AUSTIN, Texas — Beginning September 1, there will be no pay for the Texas legislature. Gov. Greg Abbott’s unprecedented veto is prompting questions about the separation of powers in the state. As state Democrats explore legal options to fight back against Abbott’s retaliatory move, some legislative staffers are on edge.   

While they may be the most visible, Texas lawmakers are not the only ones who work under the Capitol dome. Odus Evbagharu is the chief of staff for Rep. Jon Rosenthal, D-Houston.

“The job becomes increasingly harder for them if they don't have staff in place, not just chief of staff, but legislative directors, as well aides. Not just us in our office, too, but the Legislative Reference Library, Legislative Budget Board, Legislative Council. There's a lot of folks who make this thing go," Evbagharu told Capital Tonight. 

But because of House Democrats' dramatic walkout during the final days of session, Abbott slashed the entire legislature’s salaries. Democratic lawmakers blocked the passage of a controversial elections bill. 

“Basically we are in uncharted waters and the seas are a bit choppy at the moment,” said Dale Craymer, president of the Texas Taxpayers and Research Association. “It affects about 2,000 people.” 

In a statement, Abbott said "Texans don’t run from a legislative fight, and they don’t walk away from unfinished business. Funding should not be provided for those who quit their job early, leaving their state with unfinished business and exposing taxpayers to higher costs for an additional legislative session."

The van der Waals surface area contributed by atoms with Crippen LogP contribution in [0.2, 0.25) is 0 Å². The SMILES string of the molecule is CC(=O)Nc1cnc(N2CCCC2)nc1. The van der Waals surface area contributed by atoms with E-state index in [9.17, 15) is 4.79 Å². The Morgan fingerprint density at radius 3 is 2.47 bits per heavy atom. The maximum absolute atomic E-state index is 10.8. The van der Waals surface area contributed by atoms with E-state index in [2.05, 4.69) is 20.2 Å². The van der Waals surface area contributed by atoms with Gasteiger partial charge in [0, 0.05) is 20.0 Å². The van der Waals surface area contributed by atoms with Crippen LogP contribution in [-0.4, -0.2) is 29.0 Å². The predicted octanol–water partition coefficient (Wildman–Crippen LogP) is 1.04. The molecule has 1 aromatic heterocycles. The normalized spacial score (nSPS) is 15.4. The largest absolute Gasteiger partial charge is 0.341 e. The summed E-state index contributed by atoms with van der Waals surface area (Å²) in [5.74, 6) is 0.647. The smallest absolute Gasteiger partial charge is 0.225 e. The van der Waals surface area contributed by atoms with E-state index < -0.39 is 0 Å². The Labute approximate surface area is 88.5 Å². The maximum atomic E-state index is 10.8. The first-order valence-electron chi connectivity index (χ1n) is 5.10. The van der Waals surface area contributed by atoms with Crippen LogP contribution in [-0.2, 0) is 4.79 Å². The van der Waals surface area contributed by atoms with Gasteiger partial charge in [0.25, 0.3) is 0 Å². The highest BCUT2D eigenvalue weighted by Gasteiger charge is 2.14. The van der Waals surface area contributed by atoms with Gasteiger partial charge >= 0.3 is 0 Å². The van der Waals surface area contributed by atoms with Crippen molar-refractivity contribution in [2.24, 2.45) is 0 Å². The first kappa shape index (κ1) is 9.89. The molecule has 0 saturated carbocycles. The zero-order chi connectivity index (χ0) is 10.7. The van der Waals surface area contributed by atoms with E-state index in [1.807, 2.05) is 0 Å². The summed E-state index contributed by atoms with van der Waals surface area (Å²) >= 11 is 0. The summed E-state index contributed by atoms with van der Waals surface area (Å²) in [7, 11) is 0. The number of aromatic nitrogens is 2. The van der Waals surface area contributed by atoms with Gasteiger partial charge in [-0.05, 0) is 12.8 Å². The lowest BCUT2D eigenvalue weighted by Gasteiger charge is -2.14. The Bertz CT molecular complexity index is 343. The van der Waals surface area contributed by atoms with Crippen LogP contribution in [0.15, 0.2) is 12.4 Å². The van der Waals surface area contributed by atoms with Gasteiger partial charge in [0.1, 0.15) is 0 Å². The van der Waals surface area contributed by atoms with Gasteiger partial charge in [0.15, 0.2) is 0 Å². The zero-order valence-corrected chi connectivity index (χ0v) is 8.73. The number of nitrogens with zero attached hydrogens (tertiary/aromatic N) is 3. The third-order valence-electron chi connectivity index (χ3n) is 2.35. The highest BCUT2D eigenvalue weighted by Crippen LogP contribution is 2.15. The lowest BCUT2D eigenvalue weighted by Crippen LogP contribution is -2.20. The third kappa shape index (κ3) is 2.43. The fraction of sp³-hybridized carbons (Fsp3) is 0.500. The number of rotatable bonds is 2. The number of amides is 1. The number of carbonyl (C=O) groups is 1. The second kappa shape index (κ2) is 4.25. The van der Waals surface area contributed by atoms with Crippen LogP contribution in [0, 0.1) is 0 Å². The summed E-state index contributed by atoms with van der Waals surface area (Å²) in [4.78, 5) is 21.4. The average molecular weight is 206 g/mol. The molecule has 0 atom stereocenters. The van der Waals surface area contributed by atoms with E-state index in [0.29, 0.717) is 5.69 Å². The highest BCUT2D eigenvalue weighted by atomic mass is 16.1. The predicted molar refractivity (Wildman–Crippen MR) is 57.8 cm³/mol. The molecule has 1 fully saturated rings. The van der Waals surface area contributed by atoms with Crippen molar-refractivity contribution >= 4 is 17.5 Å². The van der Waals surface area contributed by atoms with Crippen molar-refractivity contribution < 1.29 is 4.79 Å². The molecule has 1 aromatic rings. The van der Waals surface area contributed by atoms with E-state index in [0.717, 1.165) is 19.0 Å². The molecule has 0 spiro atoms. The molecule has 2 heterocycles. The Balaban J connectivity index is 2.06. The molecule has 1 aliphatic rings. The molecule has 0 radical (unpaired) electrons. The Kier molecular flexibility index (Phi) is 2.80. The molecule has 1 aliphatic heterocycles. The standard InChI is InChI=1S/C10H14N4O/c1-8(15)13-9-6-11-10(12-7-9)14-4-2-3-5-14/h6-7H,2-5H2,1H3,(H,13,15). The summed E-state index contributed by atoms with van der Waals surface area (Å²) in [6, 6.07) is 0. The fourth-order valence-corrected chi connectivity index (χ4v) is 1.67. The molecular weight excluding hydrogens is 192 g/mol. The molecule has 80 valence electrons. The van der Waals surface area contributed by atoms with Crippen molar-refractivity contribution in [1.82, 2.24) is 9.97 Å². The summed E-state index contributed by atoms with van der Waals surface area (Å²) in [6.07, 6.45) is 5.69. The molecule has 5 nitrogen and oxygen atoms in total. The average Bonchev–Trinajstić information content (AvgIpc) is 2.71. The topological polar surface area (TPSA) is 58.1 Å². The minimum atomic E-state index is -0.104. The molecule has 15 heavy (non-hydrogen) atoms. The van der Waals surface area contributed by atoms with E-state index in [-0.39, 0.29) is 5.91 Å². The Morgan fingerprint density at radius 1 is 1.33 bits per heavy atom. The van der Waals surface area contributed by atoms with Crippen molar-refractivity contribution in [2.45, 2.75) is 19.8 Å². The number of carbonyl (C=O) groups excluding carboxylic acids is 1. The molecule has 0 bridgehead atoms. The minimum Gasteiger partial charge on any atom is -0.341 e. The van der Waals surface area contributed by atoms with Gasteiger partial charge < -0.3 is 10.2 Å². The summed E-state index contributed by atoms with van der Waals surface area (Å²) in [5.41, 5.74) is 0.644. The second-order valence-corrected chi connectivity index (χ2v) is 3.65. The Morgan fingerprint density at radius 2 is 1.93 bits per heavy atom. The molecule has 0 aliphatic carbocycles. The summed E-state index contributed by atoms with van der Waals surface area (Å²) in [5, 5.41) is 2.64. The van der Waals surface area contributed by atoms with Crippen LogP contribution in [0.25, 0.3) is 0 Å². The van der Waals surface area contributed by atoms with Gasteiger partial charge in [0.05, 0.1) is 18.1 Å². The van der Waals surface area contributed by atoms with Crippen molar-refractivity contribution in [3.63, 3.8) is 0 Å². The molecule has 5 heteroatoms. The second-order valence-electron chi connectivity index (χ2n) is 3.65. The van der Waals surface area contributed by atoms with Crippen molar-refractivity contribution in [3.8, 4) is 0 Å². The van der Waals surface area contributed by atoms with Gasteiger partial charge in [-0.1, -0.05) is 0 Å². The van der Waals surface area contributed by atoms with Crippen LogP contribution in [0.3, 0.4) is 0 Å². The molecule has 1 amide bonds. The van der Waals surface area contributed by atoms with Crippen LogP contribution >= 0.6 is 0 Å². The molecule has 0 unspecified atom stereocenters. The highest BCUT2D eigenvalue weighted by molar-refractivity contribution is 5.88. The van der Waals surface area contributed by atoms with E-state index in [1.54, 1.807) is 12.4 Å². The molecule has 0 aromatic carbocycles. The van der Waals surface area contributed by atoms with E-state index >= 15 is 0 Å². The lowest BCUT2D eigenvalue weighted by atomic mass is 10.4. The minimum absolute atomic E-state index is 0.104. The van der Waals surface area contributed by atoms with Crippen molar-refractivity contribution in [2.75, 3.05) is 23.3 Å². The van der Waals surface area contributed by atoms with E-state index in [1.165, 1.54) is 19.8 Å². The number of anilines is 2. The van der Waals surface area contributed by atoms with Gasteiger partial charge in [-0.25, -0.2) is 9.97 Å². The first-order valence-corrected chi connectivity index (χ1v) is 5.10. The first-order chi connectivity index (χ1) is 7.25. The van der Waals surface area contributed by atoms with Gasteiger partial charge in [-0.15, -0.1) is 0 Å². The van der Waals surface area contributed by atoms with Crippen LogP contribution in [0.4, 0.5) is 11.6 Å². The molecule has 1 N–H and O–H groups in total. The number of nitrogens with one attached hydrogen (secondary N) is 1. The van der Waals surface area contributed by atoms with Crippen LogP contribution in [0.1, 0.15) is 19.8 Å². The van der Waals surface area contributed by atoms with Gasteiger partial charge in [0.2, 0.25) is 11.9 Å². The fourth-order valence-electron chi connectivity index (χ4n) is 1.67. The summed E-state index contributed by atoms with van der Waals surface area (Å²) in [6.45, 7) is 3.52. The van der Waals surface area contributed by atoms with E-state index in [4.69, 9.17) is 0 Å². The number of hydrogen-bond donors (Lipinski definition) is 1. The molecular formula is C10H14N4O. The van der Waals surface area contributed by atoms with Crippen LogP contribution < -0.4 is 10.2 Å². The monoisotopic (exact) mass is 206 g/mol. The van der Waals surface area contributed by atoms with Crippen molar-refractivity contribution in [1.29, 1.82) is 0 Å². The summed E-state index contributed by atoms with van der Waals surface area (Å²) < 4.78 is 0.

Evbagharu said the move could affect the livelihood and health of employees who played no part in the decision to break quorum.

“Paying the bills. I know some staffers that are in the middle of chemotherapy right now. I know another staffer that's in their second trimester of pregnancy," he said.

Elected officials make $600 a month and $221 per diem. For Senate staffers, the median salary is just under $45,000 a year, meanwhile for the House it is $36,000. Then there are the legislative agencies. The employees of the Legislative Council earn a median income of $65,000. 

"We are coming into a special session that we're going to have in the fall to do redistricting. This is vetoing those people whose job it is to give us the data we need to draw fair maps that represent the state, whatever other issues that we would be considered in special session," Rep. Donna Howard, D-Austin, told Capital Tonight.

As for Evbagharu, he considers himself luckier than other staffers when it comes to savings.

“What I'm hoping is that come September 1, the Governor’s changed his mind, because he's punishing a whole lot of people for just what one group of people did," he said.

Lawmakers could be back in Austin before the budget goes into effect. That means there could be an opportunity to pass a supplemental budget to cover legislature’s pay. Lieutenant Gov. Dan Patrick has reportedly said targeting staff’s salary could ensure Democrats show up for the special session.

A previous version of this story misspelled Rep. Jon Rosenthal 's name. It has since been corrected.